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Screen shot 2016-01-09 at 9.45.11 AMYou became a mom at 42 and founded Motherhood Later…Than Sooner. What unmet needs were you trying to fill with this organization?

When I became a mom, I felt the need for support and to be in the company of mom peers, and I was not able to find any group or community for new mothers age 35 and up. I had lost my mom, so I did not have a maternal figure in my life and, as they say, it takes a village to raise a child. By launching Motherhood Later, I have been able to offer that to later-in-life mothers. No one wants to feel alone, and it’s hugely helpful and empowering to share experiences and wisdom, and to connect with others where age is considered an asset not an issue.


What advantages are there to becoming a mother in midlife? Are there any challenges?

As a “later” mother, you know yourself better. You have more life experience, so you may sweat the small stuff less. You’ve made inroads in a career, assuming you worked, that hopefully has been and, may continue to be, satisfying. Later-in-life moms are some of the most grateful women I know because chances are, their path to parenthood wasn’t an easy one…whether they experienced unexpected fertility challenges or delayed parenthood in the hopes of finding a mate or partner.

In terms of challenges, there can be some judgment. I was once asked by a stranger in the bathroom of my local diner, when I was there with my young son while he was potty training, if I was the mom or grandma. I didn’t have a good response, but this made it clear that while in Hollywood, celebrities make headlines at any age when they have kids, in local communities, the average midlife mom isn’t necessarily embraced. I think part of the judgment comes from others thinking that a “later” mom won’t be around as long as a younger mom in terms of life expectancy, but to that I say, illness unfortunately knows no age.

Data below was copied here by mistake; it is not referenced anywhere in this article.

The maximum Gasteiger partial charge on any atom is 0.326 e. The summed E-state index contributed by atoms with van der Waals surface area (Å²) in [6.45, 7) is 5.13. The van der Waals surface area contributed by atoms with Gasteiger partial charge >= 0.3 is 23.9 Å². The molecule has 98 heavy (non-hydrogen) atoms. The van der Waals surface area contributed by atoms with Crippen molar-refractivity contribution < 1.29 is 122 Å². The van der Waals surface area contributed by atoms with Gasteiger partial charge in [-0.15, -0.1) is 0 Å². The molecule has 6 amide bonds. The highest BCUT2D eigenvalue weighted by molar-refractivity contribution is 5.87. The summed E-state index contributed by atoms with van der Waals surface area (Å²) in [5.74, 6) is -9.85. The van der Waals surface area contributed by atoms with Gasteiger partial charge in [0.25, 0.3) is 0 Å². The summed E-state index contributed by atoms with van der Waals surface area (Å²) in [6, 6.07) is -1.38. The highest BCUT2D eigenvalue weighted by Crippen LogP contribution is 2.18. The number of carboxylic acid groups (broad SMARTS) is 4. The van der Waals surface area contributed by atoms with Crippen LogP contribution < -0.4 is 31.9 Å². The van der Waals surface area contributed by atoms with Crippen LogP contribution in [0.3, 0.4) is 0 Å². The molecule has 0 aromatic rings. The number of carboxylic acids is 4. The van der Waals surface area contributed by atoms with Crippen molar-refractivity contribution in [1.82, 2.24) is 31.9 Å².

With my son last year at Stonehenge

What is your advice to these midlife moms?

Be true to yourself. Trust your judgment. Don’t be afraid to reach out for help. Practice good self-care and model it for your child. Invite experiences into your life that excite you as a woman, and maintain your own identity beyond that of motherhood.

One of my passions is theatre, and I was Associate Producer on an Off Broadway show called Motherhood Out Loud. Because of my professional involvement in the theatre industry on the producing and marketing end, my son, age 12, has taken an interest, and it’s something we share. I urge other moms to find a commonality with their children that they can embrace together—particularly in this day and age of electronics obsession.

And, it’s never too late to reinvent yourself. I’m also the author of two books, including How to Marry a Mensch: The Love Coach’s Guide to Finding Your Mate, and my goal is to see it adapted for the stage.  I like that my son sees me having aspirations even though I’m in midlife.


What does Motherhood Later offer to older moms, both via its website as well as its local chapters?

I’m the head of the New York chapter of Motherhood Later, with over 900 members, and we have in-person chapters throughout the world. There is no fee to join or to launch a chapter, if there isn’t one in your town. Our chapters function autonomously and offer families a wide range of get-together opportunities, including moms’ night out dinners, playgroups, workshops, etc. We also invite members to become active participants by helping to get events on our calendar. We are growing steadily, and the needs of each mom is different, so it helps for individuals to suggest what works for them. Dads are welcome to attend as well.